Review: Truly, Madly, Deadly is a great premise that grabbed my attention right away, however, the execution of the story was a bit shaky. Jayne has a good sense of creating teasers, but I would have liked a bit more development leading up to suspense. The death of Sawyer's boyfriend isn't used to its full potential. I was confused as to why Sawyer didn't grieve enough for her boyfriend or why she didn't seem to share the same popular opinion of Kevin like her peers. There are hints of a possible abusive relationship but it is rushed and put in the story as a check mark for plot events just like a scene where a teacher takes things too far with a student. There is also a budding romance that I would have liked to see more of in the story.
  You need to suspend a lot of disbelief when reading Truly, Madly, Deadly such the delay in going to police, not sharing important information of a potential stalker with parents, but this is common for teen suspense novels. Overall Truly, Madly, Deadly is a good popcorn book that I would recommend to reluctant readers but I would suggest something more complex to my advanced teen readers.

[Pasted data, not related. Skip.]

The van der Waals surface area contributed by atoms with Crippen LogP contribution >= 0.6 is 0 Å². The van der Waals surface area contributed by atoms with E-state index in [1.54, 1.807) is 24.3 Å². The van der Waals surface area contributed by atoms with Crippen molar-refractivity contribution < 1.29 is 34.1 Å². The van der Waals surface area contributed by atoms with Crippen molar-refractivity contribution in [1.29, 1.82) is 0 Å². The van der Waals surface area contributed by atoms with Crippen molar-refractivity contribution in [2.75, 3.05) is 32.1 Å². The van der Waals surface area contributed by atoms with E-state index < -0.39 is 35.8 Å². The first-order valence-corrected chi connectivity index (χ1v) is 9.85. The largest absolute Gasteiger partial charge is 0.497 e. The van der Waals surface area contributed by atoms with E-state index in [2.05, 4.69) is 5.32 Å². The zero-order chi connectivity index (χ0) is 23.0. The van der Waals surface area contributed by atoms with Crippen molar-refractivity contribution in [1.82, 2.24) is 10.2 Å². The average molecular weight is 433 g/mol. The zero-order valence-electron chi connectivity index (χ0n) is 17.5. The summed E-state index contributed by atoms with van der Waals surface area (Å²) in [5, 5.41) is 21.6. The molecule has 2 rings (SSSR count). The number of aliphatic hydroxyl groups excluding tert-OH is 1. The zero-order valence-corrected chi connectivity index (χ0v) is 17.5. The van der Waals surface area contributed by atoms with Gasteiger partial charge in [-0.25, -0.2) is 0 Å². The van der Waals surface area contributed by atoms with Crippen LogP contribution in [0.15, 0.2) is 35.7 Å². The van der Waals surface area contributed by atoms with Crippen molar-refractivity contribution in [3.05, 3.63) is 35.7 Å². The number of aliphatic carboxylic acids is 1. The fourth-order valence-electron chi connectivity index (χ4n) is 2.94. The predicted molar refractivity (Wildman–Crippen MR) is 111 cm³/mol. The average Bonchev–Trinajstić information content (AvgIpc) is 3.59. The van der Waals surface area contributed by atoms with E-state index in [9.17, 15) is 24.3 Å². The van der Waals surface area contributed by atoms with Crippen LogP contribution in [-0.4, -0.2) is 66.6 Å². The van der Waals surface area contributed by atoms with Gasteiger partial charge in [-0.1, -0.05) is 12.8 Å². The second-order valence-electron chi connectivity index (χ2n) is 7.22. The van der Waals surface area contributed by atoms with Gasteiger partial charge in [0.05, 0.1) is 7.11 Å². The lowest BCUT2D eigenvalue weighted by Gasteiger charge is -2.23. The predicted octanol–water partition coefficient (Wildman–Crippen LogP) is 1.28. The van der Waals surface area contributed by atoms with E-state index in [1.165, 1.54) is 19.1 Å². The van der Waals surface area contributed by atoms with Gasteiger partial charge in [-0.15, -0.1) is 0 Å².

Rating: 3 stars

Words of Caution: There is language, underage drinking, a scene of sexual advances from a teacher, and PG-13 violence. Recommended for Grades 9 and up.

If you like this book try: Acceleration by Graham McNamee, Killing Mr. Griffin or I Know What You Did Last Summer by Lois Duncan
Rummanah Aasi
  Manga Mondays is a meme hosted by Alison at Alison Can Read where bloggers can share their passion for reading mangas. It's a great place to get new manga titles to try and to meet new bloggers. Melodrama, angst, and humor are blended quite nicely Volume 8 of Boys Over Flowers.

Description: Rui and Tsukushi are finally dating, but it's not all smooth sailing for the couple. In a jealous fury, Tsukasa challenges Rui and Tsukushi to a basketball game. And if they lose, they are going to be expelled from Eitoku Academy!

Review: In volume 8 of Boys Over Flowers, Kamio takes a closer look at the themes of being true to yourself and listening to your heart. Though we don't see a major plot development occur in this volume, we do continue to see the different layers of the characters.